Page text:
Both the Szenes and Soros stories are presently very much in the public discourse. Manhattan’s Museum of Jewish Heritage in Battery Park City is running a multimedia exhibit on Szenes through next August. Conservative television and radio commentator Glenn Beck, a staunch Israel supporter, recently explored Soros’s history and political backing of radical causes. As a result, some in the Jewish community have charged Beck with anti-Semitism – a patently ridiculous accusation given his support of Israel during the Second Lebanon War and the Gaza blockade battle.
Sixty-five years after the Shoah and when Israel is encircled with enemies – including “delegitimize, boycott and divest” leftist campaigners in America – Jews should reflect on history and who our heroes and friends really are.
Ed Lion, a writer who lives in the Poconos, was formerly a reporter with United Press International.
About the Author: Ed Lion is a former reporter for United Press International now living in the Poconos.
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The “Media” didn’t want us to know what a kind, giving, loving young woman Dalia was.
A “Palestine” could become another Lebanon, with many different factions battling for control.
Maimonides himself walked and prayed in the permissible areas when he visited Eretz Yisrael in 1165
Israel’s Temple Mount policy prefers to blames the Jews-not the attackers-for the crisis.
When Islam conquered the Holy Land, it made its capital in Ramle of all places, not in Jerusalem.
I joined the large crowd but this time it was more personal; my cousin Aryeh was one of the victims.
Terrorists aren’t driven by social, economic, or other grievances, rather by a fanatical worldview.
The phrase that the “Arabs are resorting to violence” is disgraceful and blames the victim.
Tuesday, Yom Shlishi, a doubly good day in the Torah, Esav’s hands tried to silence Yaakov’s voice.
Because of the disparate nature of the perpetrators, who are also relatively young, and given the lack of more traditional targets and the reverence Palestinians have for their homes, one now hears talk of Israel returning to a policy of destroying the houses of terrorists’ families.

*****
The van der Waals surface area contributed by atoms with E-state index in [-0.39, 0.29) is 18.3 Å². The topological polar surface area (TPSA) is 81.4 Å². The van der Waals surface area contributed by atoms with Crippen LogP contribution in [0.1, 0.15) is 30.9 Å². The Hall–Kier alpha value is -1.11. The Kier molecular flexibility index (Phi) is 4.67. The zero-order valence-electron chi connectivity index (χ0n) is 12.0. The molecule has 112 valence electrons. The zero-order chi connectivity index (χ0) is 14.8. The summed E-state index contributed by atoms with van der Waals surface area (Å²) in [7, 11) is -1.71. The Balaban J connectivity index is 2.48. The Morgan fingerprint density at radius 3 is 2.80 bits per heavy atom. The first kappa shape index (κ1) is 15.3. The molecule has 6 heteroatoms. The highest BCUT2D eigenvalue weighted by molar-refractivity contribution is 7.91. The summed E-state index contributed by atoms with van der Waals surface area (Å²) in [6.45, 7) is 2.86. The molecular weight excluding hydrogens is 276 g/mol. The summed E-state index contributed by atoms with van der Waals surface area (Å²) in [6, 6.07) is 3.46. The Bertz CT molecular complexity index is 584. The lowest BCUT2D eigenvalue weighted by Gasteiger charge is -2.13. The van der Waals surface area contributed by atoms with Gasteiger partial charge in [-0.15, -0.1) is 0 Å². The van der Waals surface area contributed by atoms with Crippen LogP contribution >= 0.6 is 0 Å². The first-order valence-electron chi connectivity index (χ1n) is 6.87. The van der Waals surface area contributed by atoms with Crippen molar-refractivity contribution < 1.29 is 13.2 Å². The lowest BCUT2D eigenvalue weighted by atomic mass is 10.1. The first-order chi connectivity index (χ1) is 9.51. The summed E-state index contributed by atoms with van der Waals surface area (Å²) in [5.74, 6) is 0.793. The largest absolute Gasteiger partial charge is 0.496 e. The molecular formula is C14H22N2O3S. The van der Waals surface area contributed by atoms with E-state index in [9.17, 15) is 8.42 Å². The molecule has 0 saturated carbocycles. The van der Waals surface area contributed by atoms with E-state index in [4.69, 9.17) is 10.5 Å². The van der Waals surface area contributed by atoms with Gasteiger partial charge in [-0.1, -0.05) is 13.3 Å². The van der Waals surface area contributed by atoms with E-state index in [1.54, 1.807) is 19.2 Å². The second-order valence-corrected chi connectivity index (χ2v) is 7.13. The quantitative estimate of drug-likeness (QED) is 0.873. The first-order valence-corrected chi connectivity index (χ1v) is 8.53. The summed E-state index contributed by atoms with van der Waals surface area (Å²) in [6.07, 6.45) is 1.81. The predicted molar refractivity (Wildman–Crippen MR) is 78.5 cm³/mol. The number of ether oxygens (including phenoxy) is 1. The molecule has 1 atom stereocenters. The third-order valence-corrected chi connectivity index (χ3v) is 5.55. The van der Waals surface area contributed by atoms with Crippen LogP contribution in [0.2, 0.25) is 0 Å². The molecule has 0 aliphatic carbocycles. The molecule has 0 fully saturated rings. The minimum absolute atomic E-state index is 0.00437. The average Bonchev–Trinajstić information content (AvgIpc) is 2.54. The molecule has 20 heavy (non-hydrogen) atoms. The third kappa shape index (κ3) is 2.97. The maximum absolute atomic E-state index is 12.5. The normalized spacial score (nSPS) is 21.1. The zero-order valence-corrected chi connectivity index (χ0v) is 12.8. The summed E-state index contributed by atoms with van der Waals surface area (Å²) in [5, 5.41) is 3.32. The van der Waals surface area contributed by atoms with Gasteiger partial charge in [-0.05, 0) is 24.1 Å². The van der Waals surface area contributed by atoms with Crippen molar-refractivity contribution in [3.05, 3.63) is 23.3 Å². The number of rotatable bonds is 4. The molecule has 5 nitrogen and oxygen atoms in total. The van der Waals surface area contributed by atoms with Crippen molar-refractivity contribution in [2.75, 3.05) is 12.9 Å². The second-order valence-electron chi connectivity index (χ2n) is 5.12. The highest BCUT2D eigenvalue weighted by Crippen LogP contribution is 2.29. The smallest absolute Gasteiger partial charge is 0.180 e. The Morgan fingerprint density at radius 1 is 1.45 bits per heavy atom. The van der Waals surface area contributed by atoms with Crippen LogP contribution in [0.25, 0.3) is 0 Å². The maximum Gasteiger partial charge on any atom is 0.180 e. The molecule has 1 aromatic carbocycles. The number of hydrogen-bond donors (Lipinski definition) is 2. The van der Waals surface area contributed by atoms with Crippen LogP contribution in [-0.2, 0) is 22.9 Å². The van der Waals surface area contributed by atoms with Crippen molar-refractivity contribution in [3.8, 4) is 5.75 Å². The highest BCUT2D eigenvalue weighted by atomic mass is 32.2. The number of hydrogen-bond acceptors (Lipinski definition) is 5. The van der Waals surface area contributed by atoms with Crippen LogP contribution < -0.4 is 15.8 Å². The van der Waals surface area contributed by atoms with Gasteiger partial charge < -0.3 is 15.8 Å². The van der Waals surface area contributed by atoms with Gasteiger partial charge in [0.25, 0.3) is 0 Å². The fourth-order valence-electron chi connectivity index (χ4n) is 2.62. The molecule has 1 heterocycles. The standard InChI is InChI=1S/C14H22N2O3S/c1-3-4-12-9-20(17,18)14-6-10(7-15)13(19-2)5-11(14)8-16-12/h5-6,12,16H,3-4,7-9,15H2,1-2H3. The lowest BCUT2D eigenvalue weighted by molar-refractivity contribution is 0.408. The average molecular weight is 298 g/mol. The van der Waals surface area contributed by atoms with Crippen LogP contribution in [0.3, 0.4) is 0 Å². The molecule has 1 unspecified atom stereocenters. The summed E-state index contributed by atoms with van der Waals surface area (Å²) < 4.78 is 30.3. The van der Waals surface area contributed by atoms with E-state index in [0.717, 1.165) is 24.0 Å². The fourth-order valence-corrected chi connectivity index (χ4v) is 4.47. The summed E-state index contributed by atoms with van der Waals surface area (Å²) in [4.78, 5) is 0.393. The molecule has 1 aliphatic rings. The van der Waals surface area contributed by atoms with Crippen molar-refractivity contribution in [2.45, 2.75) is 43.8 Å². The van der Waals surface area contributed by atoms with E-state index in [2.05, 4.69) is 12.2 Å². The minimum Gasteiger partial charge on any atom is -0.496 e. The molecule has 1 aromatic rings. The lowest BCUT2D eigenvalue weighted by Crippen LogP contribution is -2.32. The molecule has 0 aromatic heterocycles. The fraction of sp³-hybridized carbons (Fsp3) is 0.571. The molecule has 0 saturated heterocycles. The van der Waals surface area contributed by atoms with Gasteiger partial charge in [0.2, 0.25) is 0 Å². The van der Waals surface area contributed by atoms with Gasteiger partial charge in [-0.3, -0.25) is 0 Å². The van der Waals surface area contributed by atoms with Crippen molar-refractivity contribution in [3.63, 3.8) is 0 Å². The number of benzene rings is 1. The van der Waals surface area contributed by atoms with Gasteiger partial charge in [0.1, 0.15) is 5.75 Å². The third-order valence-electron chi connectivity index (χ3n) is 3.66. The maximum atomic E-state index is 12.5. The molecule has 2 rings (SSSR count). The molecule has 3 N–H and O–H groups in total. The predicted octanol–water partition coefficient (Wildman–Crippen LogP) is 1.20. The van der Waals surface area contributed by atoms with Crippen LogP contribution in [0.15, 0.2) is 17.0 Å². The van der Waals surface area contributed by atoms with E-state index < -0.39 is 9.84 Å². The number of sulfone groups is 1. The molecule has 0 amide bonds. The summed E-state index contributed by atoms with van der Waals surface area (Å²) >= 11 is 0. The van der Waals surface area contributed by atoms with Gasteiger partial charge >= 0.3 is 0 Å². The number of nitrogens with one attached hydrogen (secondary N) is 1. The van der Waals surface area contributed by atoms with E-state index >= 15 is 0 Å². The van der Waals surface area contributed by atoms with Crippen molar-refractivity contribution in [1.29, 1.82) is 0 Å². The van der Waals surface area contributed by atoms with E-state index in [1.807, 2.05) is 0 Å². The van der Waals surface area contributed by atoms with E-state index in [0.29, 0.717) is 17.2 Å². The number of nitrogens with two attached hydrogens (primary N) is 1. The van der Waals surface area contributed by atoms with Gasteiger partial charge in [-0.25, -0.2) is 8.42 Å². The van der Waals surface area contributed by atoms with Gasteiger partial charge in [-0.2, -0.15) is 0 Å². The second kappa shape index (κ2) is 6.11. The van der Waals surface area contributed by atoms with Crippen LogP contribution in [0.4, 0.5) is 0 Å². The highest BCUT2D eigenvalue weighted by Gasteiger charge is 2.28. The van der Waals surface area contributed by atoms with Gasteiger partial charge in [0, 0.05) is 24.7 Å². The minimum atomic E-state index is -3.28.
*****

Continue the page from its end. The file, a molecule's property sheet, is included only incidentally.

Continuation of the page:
In any event, the Constitution gives Congress what is popularly described as the “power of the purse” – that is, the power to raise revenues through taxation and to decide how the money should be sent.
It is difficult to write about such a holy person, for I fear I will not accurately portray his greatness…
Warsaw Ghetto: At its height, the Nazis walled in some 500,000 Jews within the1.3 square mile area.
The risks were great, but certain death awaited them if they remained. The gamble paid off, though the family was separated for the next four years of the war.
Beyond the severe discomfort there was also the danger of getting sunk by enemy submarines prowling the seas.
As his bomber lost altitude with the ground rushing up, my father remembered his last thought: “How am I going to get out of this?
Seventy-five years ago on November 10 the Nazis unleashed a wave of terror, destruction and death known as Kristallnacht upon Germany’s Jews, a fearsome presage of the Holocaust. On that day, the childhood of my then-12-year-old father, Kurt Lion, of blessed memory, was abruptly and savagely ended.
Forty years ago this week, Jews the world over watched in agony as Arab terrorists kidnapped and eventually massacred eleven Israeli Olympic athletes. The International Olympic Committee, bowing to Arab pressure, has repeatedly refused these Israelis a proper commemoration. But we as Jews ought to pay them the tribute of remembering their individual lives, deeds, and accomplishments.
Half a century ago in May, Israel hanged Nazi war criminal Adolph Eichmann for overseeing Germany’s extermination of six million European Jews, fully one-third of the world’s prewar Jewish population. The murder of the six million staggers the mind. Such a vast breadth of our people, each of them with his own individual dreams, loves and aspirations, exterminated.
Printed from: http://www.jewishpress.com/indepth/opinions/hannah-szenes-and-george-soros-a-study-in-moral-contrasts/2010/12/08/